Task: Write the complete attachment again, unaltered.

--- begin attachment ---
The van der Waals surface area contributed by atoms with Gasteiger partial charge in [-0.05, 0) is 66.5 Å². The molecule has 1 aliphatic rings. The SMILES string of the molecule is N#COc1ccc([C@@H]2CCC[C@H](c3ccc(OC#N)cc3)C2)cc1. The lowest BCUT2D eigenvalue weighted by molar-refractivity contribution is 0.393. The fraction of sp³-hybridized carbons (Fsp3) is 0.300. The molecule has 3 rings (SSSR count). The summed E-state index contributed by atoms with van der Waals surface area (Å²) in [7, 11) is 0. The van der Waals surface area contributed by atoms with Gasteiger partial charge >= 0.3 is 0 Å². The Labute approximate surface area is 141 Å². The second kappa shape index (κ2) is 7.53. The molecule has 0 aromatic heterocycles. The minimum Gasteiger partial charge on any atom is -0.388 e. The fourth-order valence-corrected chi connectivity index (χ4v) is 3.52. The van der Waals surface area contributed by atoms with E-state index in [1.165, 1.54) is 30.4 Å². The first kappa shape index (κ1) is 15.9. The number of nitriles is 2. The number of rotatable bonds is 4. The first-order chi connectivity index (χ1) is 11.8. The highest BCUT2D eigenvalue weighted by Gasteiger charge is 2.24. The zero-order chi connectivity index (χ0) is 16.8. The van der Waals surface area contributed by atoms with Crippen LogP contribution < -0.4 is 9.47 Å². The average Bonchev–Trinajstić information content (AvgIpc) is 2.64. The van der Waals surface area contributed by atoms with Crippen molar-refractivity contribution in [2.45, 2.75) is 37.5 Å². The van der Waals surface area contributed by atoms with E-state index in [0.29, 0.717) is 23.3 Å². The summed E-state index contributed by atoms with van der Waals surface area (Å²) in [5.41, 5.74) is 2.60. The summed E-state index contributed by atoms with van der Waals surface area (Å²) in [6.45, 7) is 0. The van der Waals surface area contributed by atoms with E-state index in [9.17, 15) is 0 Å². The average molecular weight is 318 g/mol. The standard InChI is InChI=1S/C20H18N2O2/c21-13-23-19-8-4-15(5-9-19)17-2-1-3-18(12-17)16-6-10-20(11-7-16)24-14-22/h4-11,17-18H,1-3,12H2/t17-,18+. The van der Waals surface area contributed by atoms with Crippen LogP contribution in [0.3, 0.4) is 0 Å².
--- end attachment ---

The van der Waals surface area contributed by atoms with Gasteiger partial charge in [-0.05, 0) is 66.5 Å². The molecule has 1 aliphatic rings. The SMILES string of the molecule is N#COc1ccc([C@@H]2CCC[C@H](c3ccc(OC#N)cc3)C2)cc1. The lowest BCUT2D eigenvalue weighted by molar-refractivity contribution is 0.393. The fraction of sp³-hybridized carbons (Fsp3) is 0.300. The molecule has 3 rings (SSSR count). The summed E-state index contributed by atoms with van der Waals surface area (Å²) in [7, 11) is 0. The van der Waals surface area contributed by atoms with Gasteiger partial charge >= 0.3 is 0 Å². The Labute approximate surface area is 141 Å². The second kappa shape index (κ2) is 7.53. The molecule has 0 aromatic heterocycles. The minimum Gasteiger partial charge on any atom is -0.388 e. The fourth-order valence-corrected chi connectivity index (χ4v) is 3.52. The van der Waals surface area contributed by atoms with E-state index in [1.165, 1.54) is 30.4 Å². The first kappa shape index (κ1) is 15.9. The number of nitriles is 2. The number of rotatable bonds is 4. The first-order chi connectivity index (χ1) is 11.8. The highest BCUT2D eigenvalue weighted by Gasteiger charge is 2.24. The zero-order chi connectivity index (χ0) is 16.8. The van der Waals surface area contributed by atoms with Crippen LogP contribution < -0.4 is 9.47 Å². The average Bonchev–Trinajstić information content (AvgIpc) is 2.64. The van der Waals surface area contributed by atoms with Crippen molar-refractivity contribution in [2.45, 2.75) is 37.5 Å². The van der Waals surface area contributed by atoms with E-state index in [0.29, 0.717) is 23.3 Å². The summed E-state index contributed by atoms with van der Waals surface area (Å²) in [5.41, 5.74) is 2.60. The summed E-state index contributed by atoms with van der Waals surface area (Å²) in [6.45, 7) is 0. The van der Waals surface area contributed by atoms with E-state index in [9.17, 15) is 0 Å². The average molecular weight is 318 g/mol. The standard InChI is InChI=1S/C20H18N2O2/c21-13-23-19-8-4-15(5-9-19)17-2-1-3-18(12-17)16-6-10-20(11-7-16)24-14-22/h4-11,17-18H,1-3,12H2/t17-,18+. The van der Waals surface area contributed by atoms with Crippen LogP contribution in [0.3, 0.4) is 0 Å².